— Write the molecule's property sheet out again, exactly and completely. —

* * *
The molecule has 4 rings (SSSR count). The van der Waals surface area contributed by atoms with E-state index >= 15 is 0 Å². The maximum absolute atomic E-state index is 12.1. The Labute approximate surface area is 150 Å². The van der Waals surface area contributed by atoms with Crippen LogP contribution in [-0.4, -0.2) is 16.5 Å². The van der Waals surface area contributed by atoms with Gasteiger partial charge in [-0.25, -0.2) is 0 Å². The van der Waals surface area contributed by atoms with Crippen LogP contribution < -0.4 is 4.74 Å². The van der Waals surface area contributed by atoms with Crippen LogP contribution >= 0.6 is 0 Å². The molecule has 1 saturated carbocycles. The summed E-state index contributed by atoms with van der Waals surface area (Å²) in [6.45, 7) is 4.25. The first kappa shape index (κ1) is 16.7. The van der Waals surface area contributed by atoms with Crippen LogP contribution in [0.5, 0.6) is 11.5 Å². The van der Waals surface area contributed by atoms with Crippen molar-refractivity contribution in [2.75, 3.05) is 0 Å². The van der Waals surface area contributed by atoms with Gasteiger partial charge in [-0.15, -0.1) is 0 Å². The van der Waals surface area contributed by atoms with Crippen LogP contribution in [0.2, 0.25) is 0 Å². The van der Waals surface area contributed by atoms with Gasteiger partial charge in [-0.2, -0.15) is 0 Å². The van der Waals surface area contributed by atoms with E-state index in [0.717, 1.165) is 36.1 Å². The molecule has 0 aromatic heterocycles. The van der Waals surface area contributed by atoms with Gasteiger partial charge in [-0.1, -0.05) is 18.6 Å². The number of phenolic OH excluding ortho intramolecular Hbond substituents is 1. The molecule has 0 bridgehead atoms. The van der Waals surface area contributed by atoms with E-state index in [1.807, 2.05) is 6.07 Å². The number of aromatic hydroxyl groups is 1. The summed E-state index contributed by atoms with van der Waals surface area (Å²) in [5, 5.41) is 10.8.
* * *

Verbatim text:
The molecule has 4 rings (SSSR count). The van der Waals surface area contributed by atoms with E-state index >= 15 is 0 Å². The maximum absolute atomic E-state index is 12.1. The Labute approximate surface area is 150 Å². The van der Waals surface area contributed by atoms with Crippen LogP contribution in [-0.4, -0.2) is 16.5 Å². The van der Waals surface area contributed by atoms with Gasteiger partial charge in [-0.25, -0.2) is 0 Å². The van der Waals surface area contributed by atoms with Crippen LogP contribution < -0.4 is 4.74 Å². The van der Waals surface area contributed by atoms with Crippen LogP contribution >= 0.6 is 0 Å². The molecule has 1 saturated carbocycles. The summed E-state index contributed by atoms with van der Waals surface area (Å²) in [6.45, 7) is 4.25. The first kappa shape index (κ1) is 16.7. The van der Waals surface area contributed by atoms with Crippen LogP contribution in [0.5, 0.6) is 11.5 Å². The van der Waals surface area contributed by atoms with Crippen molar-refractivity contribution in [2.75, 3.05) is 0 Å². The van der Waals surface area contributed by atoms with Gasteiger partial charge in [-0.15, -0.1) is 0 Å². The van der Waals surface area contributed by atoms with Crippen LogP contribution in [0.2, 0.25) is 0 Å². The van der Waals surface area contributed by atoms with Gasteiger partial charge in [-0.2, -0.15) is 0 Å². The van der Waals surface area contributed by atoms with E-state index in [0.717, 1.165) is 36.1 Å². The molecule has 0 aromatic heterocycles. The van der Waals surface area contributed by atoms with Gasteiger partial charge in [-0.1, -0.05) is 18.6 Å². The number of phenolic OH excluding ortho intramolecular Hbond substituents is 1. The molecule has 0 bridgehead atoms. The van der Waals surface area contributed by atoms with E-state index in [1.807, 2.05) is 6.07 Å². The number of aromatic hydroxyl groups is 1. The summed E-state index contributed by atoms with van der Waals surface area (Å²) in [5, 5.41) is 10.8.